In the 22 solvents for the solvolyses of 5, application of (2) yield, = 0.61 0.06, = 0.49 0.04, = 0.07 0.06, = 0.941, and F-test = 73, and application of (4) leads to = 0.74 0.07, = 0.56 0.04, = 0.56 0.20 (0.01 probability of statistical insignificance), = −0.08 0.05, R = 0.959, and F-test = 68. Such large values have been observed in the unimolecular solvolysis of other structurally diverse acid chlorides [2, 48] and are indicative of the need for appreciable solvation of the developing carbocation plus a more facile approach of the solvent to an initially sp2-carbon than to an initially s-carbon.
In the present study we demonstrate that dispersions observed in Grunwald-Winstein correlations of the unimolecular solvolyses of substrates containing an adjacent -electrons can be very well corrected by addition of an term. For the cinnamyl and cinnamoyl halides studied, a stepwise ionization mechanism is proposed to be operating with the need for nucleophilic solvation of a resonance-stabilized carbocation. The values of ~1.00 in cinnamyl chloride (1), cinnamyl bromide (2), and cinnamoyl chloride (3) are also consistent with one aromatic ring easily entering into conjugation with the developing resonance stabilized transition state. In cinnamoyl chlorides, electron withdrawing inductive effects (-chloro and -nitro substituents) decrease the charge delocalized into the ring (lower value) and increase the need for nucleophilic solvation of the carbocation (higher value).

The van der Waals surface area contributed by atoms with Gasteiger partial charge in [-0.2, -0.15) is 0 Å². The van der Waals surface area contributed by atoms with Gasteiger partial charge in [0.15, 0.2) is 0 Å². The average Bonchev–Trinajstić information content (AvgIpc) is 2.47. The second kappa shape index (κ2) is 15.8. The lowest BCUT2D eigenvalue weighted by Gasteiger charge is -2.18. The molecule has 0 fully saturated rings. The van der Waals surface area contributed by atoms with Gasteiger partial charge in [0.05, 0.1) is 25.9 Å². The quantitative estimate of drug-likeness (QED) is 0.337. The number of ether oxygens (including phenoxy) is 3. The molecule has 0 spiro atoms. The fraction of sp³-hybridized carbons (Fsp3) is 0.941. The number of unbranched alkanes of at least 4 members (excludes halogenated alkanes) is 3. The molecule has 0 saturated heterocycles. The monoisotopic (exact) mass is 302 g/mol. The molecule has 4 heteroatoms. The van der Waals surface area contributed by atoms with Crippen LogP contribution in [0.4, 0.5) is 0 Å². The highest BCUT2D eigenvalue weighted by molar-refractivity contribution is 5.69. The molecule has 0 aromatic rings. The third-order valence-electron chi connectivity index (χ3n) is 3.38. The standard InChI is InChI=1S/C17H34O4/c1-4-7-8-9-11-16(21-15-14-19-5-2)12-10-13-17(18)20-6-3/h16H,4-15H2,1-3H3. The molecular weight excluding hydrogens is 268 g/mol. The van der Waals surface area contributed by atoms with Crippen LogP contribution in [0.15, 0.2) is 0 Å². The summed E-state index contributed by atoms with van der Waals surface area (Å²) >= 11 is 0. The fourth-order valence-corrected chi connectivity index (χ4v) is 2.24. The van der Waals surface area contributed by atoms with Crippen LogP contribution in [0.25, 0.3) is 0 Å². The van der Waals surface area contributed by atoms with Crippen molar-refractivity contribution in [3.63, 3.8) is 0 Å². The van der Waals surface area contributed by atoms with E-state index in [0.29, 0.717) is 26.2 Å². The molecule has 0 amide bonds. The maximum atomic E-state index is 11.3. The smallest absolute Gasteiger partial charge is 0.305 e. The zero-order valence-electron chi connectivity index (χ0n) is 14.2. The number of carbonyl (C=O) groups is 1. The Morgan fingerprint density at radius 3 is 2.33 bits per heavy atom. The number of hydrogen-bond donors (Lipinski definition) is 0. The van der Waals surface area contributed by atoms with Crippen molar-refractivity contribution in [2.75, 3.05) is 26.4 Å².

4. Experimental Section
The cinnamyl chloride was purchased from the Sigma-Aldrich chemical company and was used as received. Solvents were purified and the kinetic runs carried out as described previously . A substrate concentration of approximately 0.005 M in a variety of solvents was employed. The specific rates and associated standard deviations, as presented in Table 1, are obtained by averaging all of the values from, at least, duplicate runs. Multiple regression analyses were carried out using the Excel 2007 package from the Microsoft Corporation, and the 3D-views presented in Figure 3 for three of the five molecules used in this study were computed using the KnowItAll Informatics System, ADME/Tox Edition, from Bio-Rad Laboratories, Philadelphia, PA.
This research was supported by Grant no. 2 P2O RR016472-10 from the National Center for Research Resources (NCRRs), a component of the National Institutes of Health (NIH). This IDeA Network of Biomedical Research Excellence (INBRE) grant to the state of Delaware was obtained under the leadership of the University of Delaware, and the authors sincerely appreciate their efforts. Additionally, A. M. Darrington acknowledges the receipt of a Tuition Scholarship from the NASA Grant NNG05GO92H Delaware Space Grant College and Fellowship Program.
- E. Grunwald and S. Winstein, “The correlation of solvolysis rates,” Journal of the American Chemical Society, vol. 70, no. 2, pp. 846–854, 1948.
- D. N. Kevill and M. J. D'Souza, “Sixty years of the Grunwald-Winstein equation: development and recent applications,” Journal of Chemical Research, no. 2, pp. 61–66, 2008.